The \emph{multidimensional} density Hales--Jewett theorem (also proved by Furstenberg and Katznelson~\cite{FK91}) states that dense subsets of $[k]^n$ contain not just lines but combinatorial subspaces: \begin{named}{Multidimensional density Hales--Jewett theorem} \label{thm:mdhj} For every real $\delta > 0$ and every pair of positive integers $k$ and $d$, there exists a positive integer $\mdhj{k}{\delta}{d}$ such that every subset of $[k]^n$ of density at least $\delta$ contains a $d$-dimensional combinatorial subspace, provided $n \geq \mdhj{k}{\delta}{d}$. \end{named}

Indeed, it is easy to deduce the multidimensional DHJ($k$) from the basic DHJ($k$): \begin{proposition} \label{prop:mdhj-from-dhj} For a given $k$, the multidimensional density Hales--Jewett theorem follows from the density Hales--Jewett theorem. \end{proposition} \begin{proof} By induction on $d$. Suppose we have proven the multidimensional DHJ($k$) theorem for $d-1$, and let $A \subseteq [k]^n$ have density at least $\delta$. Let $m = \mdhj{k}{\delta/2}{d-1}$, and write a generic string $z \in [k]^n$ as $(x,y)$, where $x \in [k]^m$, $y \in [k]^{n-m}$. Call a string $y \in [k]^{n-m}$ good if $A_y = \{x \in [k]^m : (x,y) \in A\}$ has density at least $\delta/2$ within $[k]^m$. Let $G \subseteq [k]^{n-m}$ be the set of good $y$'s. By a simple counting argument, the density of $G$ within $[k]^{n-m}$ must be at least $\delta/2$; otherwise, $A$ would not have density at least $\delta$ in $[k]^{n-m}$.

By induction, for any good $y$ the set $A_y$ contains a $(d-1)$-dimensional combinatorial subspace. There are at most $M = (k+d-1)^m$ such subspaces (since each is defined by a template in $[k + (d-1)]^{m}$). Hence there must be a particular subspace $\sigma \subseteq [k]^m$ such that the set $G_\sigma = \{y \in [k]^{n-m} : (x,y) \in A\ \forall x \in \sigma\}$ has density at least $(\delta/2)/M$ within $[k]^{n-m}$. Finally, provided $n \geq m + \dhj{k}{\delta/2M}$, we conclude from DHJ($k$) that $G_\sigma$ contains a combinatorial line, $\lambda$. Now $\sigma \times \lambda \subseteq [k]^n$ is the desired $d$-dimensional subspace contained in $A$. \end{proof}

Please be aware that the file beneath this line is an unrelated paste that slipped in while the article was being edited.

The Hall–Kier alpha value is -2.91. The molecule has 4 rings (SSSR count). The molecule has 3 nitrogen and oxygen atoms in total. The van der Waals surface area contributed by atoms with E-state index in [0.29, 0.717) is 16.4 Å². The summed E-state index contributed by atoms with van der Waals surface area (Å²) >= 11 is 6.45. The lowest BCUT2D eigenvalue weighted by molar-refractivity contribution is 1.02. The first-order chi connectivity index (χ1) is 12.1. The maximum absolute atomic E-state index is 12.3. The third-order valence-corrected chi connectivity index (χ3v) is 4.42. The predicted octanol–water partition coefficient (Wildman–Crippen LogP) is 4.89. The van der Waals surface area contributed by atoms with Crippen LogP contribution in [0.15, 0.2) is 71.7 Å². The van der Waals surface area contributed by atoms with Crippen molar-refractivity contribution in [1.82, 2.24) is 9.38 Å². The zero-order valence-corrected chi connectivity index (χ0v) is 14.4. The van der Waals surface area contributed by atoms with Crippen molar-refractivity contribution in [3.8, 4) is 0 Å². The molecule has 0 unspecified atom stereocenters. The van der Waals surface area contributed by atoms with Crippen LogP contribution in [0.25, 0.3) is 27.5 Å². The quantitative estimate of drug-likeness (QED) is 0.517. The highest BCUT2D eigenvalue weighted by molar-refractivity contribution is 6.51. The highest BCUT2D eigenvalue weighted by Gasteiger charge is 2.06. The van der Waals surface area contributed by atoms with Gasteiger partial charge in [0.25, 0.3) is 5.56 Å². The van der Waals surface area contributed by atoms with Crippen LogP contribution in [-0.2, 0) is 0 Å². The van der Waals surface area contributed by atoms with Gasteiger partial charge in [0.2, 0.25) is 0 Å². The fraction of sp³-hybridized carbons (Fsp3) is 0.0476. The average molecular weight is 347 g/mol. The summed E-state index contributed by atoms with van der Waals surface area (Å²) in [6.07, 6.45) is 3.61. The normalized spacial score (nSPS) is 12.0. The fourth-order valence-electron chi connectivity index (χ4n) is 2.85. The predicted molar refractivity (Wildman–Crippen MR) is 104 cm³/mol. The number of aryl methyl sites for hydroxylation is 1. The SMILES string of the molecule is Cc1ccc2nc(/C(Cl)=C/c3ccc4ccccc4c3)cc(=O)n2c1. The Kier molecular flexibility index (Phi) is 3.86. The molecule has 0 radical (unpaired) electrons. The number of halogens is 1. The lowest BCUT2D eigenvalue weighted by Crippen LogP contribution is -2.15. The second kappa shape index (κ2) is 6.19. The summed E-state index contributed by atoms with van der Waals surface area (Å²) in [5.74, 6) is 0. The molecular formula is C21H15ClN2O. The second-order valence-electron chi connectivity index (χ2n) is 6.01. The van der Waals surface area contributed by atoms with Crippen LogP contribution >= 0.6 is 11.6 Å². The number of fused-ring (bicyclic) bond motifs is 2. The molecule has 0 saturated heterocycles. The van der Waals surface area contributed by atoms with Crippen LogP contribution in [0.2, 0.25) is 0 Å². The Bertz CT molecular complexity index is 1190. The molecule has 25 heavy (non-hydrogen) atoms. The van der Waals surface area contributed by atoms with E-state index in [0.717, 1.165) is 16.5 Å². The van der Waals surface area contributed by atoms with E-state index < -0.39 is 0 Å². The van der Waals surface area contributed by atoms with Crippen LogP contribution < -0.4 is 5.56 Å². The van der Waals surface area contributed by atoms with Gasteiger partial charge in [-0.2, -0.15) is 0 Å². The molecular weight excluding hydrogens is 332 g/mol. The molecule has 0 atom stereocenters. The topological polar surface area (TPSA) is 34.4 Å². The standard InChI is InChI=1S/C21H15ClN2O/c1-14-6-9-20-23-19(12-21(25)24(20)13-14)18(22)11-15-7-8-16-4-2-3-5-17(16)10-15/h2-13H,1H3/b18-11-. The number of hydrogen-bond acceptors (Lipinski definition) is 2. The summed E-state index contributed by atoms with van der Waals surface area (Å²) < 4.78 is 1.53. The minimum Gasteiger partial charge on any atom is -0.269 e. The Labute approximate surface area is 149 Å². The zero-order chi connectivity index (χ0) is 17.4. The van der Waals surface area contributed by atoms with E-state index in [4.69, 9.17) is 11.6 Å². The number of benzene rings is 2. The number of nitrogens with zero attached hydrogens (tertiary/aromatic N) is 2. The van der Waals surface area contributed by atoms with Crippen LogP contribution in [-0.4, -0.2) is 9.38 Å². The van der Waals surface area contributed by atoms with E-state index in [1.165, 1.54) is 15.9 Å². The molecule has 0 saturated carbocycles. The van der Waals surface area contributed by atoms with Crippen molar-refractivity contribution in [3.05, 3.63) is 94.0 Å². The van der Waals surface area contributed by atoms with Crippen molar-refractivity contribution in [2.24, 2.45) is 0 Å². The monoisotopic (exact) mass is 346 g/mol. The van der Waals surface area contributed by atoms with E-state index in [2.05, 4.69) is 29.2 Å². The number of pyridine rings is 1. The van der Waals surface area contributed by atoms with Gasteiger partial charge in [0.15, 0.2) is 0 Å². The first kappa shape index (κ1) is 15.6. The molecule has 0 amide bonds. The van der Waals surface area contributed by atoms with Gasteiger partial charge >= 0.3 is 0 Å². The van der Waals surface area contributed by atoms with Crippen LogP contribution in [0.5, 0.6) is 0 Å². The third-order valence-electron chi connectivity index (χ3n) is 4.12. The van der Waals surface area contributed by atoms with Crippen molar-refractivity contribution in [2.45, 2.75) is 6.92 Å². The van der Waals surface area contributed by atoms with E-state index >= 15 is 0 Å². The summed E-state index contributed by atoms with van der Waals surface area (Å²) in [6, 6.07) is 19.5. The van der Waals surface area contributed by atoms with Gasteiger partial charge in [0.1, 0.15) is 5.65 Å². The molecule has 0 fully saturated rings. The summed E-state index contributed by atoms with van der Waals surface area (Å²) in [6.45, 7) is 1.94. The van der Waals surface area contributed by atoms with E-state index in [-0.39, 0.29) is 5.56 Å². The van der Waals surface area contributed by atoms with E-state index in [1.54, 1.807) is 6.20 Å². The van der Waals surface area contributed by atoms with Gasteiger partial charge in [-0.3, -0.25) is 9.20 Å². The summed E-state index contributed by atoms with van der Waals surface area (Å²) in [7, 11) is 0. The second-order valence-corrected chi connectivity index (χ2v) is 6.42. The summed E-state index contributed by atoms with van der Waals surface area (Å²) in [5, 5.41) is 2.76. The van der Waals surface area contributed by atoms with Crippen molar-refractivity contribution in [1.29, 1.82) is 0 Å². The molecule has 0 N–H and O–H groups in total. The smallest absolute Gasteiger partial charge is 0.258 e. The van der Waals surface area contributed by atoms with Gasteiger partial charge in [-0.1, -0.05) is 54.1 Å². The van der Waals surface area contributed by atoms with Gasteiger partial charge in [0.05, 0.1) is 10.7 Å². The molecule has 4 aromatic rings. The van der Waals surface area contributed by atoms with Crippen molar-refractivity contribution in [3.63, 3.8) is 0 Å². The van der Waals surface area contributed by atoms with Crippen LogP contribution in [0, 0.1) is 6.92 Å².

The argument in Proposition~\ref{prop:mdhj-from-dhj} gives a (seemingly) poor bound for large $d$. We note that in the $k = 2$ case, Gunderson, R\"odl, and Sidorenko~\cite{GRS99} have established a much superior bound: \begin{named}{Gunderson--R\"odl--Sidorenko theorem} \label{thm:grs} One may take $\mdhj{2}{\delta}{d} = (10d)^{d2^d} \cdot (1/\delta)^{2^d}$. \end{named} \noindent(To see this from~\cite{GRS99}, combine that paper's Theorem~4.2 and equation~8, and note that its $c(d)$ is at most $(10d)^d$. The authors also showed this bound is fairly close to being sharp.) \ignore{ \begin{theorem} Let $A \subseteq ^n$ have (uniform) density at least $\delta$, and assume $n \geq (10d)^{d2^d} \cdot (1/\delta)^{2^d}$. Then $A$ contains a nondegenerate $d$-dimensional subspace. \end{theorem} \begin{proof} Theorem 4.2 and equation~(8) of~\cite{GRS99} taken together state that the maximum density of a $d$-dimensional subspace-free subset of $^n$ is at most $c(d) \cdot n^{-1/2^d}, \quad \text{where } c(d) = 10^d 2^{-1/2^{d-1}}d^{d - 1/2^d}.$ Note that $c(d) < (10d)^d$. Hence it suffices to check that our lower bound on $n$ implies $\delta \geq (10d)^d n^{-1/2^d}$. \end{proof}}

\subsubsection{Passing to a subspace} \label{sec:pass-subspace} A useful aspect of subspaces is that they look like the original space.\noteryan{I plagiarized this phrase from Walters.} More precisely, a $d$-dimensional subspace $\{\chg{\sigma}{(c_1, \dotsc, c_d)}{(a_1, \dotsc, a_d)} : (a_1, \dotsc, a_d) \in \Omega^d\} \subseteq \Omega^n$ is isomorphic to $\Omega^d$, in the sense that $d'$-dimensional subspaces of $\sigma$ map to $d'$-dimensional subspaces of $\Omega^n$. This identification is easiest to see when the subspace template $\sigma$ has exactly one copy of each wildcard symbol $c_i$. In this case, writing $J$ for the set of $d$ wildcard coordinates, we will call $\sigma \cong \Omega^J$ a \emph{restriction} to the coordinates $J$ (see Definition~\ref{def:restriction}).